The primary function of the kidneys is to flush out waste and excess fluids. With chronic kidney disorders and renal failure, the kidneys are not able to do their job properly. The amount of sodium in your body affects this issue because sodium increases water retention in the body, therefore making your kidneys’ job even harder.
How can too much sodium hurt me?
- Some of the affects of sodium can seem fairly benign but, especially for renal patients, can be detrimental to your health.
- High sodium intake can cause you to be very thirsty. Especially for renal patients on fluid restrictive diets, this can be extremely uncomfortable.
- When you have renal issues, too much sodium can cause fluid retention. Fluid retention can cause:
Shortness of breath
- Too much sodium can also increase your blood pressure.
How much is too much?
- Especially in America, people tend to consume far more than the recommended amount of sodium. The normal recommended amount of sodium per day for non-renal “healthy” people is 2,400mg per day. This equates to roughly one teaspoon of salt.
- Depending on your level of renal disease, your doctor might recommend that you consume as little as 1,000mg of sodium per day.
- Following the restrictions your doctor gives you is essential. Especially if you are already on dialysis, or would like to avoid dialysis in the near future, pay close attention to the limits your doctor gives you and check every food label for sodium content.
What are some tips to keep my sodium intake low?
- Keep a food diary. Write down everything you eat, how much you ate, and the amount of sodium in each food.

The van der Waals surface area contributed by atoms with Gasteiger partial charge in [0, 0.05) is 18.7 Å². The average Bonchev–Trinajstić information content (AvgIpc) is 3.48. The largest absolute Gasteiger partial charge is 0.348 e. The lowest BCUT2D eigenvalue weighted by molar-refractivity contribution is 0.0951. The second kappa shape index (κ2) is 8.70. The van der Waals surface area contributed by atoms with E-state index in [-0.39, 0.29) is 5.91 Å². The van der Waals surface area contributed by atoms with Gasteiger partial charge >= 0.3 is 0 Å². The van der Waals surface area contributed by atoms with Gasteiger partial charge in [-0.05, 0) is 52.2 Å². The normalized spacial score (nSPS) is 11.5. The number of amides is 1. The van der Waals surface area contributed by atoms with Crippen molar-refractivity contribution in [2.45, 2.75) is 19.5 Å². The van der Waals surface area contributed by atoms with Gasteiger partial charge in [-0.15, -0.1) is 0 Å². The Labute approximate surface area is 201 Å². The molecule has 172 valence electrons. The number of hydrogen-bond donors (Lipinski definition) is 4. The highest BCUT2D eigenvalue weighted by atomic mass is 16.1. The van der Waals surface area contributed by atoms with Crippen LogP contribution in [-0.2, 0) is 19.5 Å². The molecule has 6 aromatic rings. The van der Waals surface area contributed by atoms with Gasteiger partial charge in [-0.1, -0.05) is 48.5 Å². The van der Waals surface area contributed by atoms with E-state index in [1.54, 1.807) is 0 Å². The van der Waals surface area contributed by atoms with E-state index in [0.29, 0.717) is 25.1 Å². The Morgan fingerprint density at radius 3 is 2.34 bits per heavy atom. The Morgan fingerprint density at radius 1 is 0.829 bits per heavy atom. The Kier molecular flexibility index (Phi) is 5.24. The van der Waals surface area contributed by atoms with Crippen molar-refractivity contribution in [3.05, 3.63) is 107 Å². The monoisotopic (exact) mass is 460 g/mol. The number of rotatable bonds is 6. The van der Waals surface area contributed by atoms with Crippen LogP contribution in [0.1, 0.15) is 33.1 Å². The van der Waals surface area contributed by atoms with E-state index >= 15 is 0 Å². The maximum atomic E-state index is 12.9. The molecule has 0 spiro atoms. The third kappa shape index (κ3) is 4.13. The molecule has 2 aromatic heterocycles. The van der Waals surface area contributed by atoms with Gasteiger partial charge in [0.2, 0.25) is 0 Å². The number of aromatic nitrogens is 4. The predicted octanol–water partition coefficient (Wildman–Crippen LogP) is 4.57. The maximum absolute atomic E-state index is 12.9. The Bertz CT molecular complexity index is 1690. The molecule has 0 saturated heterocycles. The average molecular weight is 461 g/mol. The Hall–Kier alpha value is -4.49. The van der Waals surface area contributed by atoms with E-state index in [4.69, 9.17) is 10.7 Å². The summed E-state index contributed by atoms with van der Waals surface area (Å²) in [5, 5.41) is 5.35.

- Always check nutrition labels for every food you eat. Even less obvious foods like bread or unsalted snacks contain sodium. The more limited your diet, the more important it is to track every milligram of sodium.
- Avoid salting foods when cooking. Instead, opt for salt-free seasonings and herbs. Not only will you be saving yourself the sodium, but you will have the opportunity to enjoy food with more depth and flavor.
- Opt for fresh or frozen vegetables instead of canned. Canned foods often have tons of sodium and added preservatives. If you absolutely must use canned vegetables, drain and rinse them thoroughly.
- Try your hand at the culinary arts by making your own sauces and salad dressings. Store bought sauces and dressings contain large amounts of sodium and other additives for preservation, color, and flavor. Making your own will not only be healthier, but can be a rewarding experience.
Keeping track of your sodium intake is important for everyone, doubly so if you are a renal patient. Limiting your sodium intake, keeping track of how much sodium you eat, and replacing store bought processed foods with fresh options can put you on the right track.